Having spent 21 years in the fast-paced world of retail sales, Linda Brancato didn’t think anything was amiss when she began to have spells that felt like anxiety attacks. “My heart would race, and I’d get lightheaded and dizzy,” recalls the 67-year-old Monroe resident. “I felt like I had to hold on to someone or something, because I thought I could pass out.”
A cardiologist performed a range of tests and Brancato was diagnosed with or AFib, an irregular and often rapid heartbeat. But as it turned out, the standard treatment of blood thinning medications to prevent blood clots common with the condition were not appropriate for her.
She soon learned about a procedure where a device called a Watchman is implanted in the heart to help prevent clots without blood-thinners. She consulted with Gunjan Shukla, MD, an electrophysiologist at Good Samaritan Hospital, a member of Westchester Medical Center Health Network (WMCHealth). “I left his office with a smile on my face, knowing I was going to get the help I needed,” she said.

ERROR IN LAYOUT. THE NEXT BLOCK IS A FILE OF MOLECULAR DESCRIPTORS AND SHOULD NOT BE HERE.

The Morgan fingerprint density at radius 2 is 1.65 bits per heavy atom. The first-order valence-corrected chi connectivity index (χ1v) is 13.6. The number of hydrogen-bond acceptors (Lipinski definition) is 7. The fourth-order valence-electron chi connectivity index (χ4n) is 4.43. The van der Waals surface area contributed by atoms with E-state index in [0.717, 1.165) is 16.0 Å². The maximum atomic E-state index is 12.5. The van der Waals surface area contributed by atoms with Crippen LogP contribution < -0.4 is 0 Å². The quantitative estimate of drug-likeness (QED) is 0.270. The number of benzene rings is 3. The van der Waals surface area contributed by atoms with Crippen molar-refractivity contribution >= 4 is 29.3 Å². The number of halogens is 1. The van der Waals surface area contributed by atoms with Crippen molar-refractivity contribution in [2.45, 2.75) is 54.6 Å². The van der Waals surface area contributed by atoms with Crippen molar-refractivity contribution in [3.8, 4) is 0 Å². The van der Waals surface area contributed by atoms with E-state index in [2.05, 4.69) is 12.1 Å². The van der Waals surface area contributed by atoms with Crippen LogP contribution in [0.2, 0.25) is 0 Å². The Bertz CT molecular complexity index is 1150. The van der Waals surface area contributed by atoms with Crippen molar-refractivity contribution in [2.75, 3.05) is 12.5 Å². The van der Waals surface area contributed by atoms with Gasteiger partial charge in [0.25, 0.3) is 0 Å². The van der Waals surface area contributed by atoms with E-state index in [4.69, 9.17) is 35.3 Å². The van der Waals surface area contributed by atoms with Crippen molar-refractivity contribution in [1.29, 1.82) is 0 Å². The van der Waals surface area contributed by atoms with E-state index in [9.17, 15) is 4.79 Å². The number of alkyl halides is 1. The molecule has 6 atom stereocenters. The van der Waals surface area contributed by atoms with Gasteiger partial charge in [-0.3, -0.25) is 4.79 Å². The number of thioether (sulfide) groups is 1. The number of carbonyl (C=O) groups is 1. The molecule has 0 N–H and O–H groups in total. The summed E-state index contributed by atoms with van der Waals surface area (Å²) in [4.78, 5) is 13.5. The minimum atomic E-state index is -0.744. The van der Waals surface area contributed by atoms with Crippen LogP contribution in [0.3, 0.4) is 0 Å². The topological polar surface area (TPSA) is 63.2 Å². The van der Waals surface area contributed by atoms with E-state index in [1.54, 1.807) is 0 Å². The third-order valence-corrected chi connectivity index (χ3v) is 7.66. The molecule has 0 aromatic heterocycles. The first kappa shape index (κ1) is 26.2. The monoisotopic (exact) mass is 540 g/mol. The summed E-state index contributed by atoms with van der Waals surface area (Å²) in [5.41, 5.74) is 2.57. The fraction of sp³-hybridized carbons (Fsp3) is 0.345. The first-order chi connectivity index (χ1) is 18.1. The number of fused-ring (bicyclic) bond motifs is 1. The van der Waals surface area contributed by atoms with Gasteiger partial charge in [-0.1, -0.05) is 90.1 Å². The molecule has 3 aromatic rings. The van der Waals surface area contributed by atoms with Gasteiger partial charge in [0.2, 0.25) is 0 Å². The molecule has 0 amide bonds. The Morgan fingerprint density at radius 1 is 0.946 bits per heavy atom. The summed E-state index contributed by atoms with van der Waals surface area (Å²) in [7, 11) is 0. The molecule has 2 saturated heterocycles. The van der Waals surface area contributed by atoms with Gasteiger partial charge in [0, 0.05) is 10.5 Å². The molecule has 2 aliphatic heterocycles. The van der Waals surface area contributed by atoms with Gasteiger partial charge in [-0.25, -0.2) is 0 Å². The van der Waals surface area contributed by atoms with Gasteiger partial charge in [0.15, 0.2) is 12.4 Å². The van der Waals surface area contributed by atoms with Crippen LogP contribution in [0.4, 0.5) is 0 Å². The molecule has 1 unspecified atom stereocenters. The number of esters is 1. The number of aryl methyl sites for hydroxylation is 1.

After the procedure to implant the device, and follow up, Brancato is doing well.
“I have to give a shout-out to everyone I met during this process, from the door greeter at Good Samaritan to the nurses and doctors. I have such gratitude for my nurse coordinator, Suzanne Bartman, for checking in with me and visiting me and guiding me through the process,” she said. “They were all incredible.”
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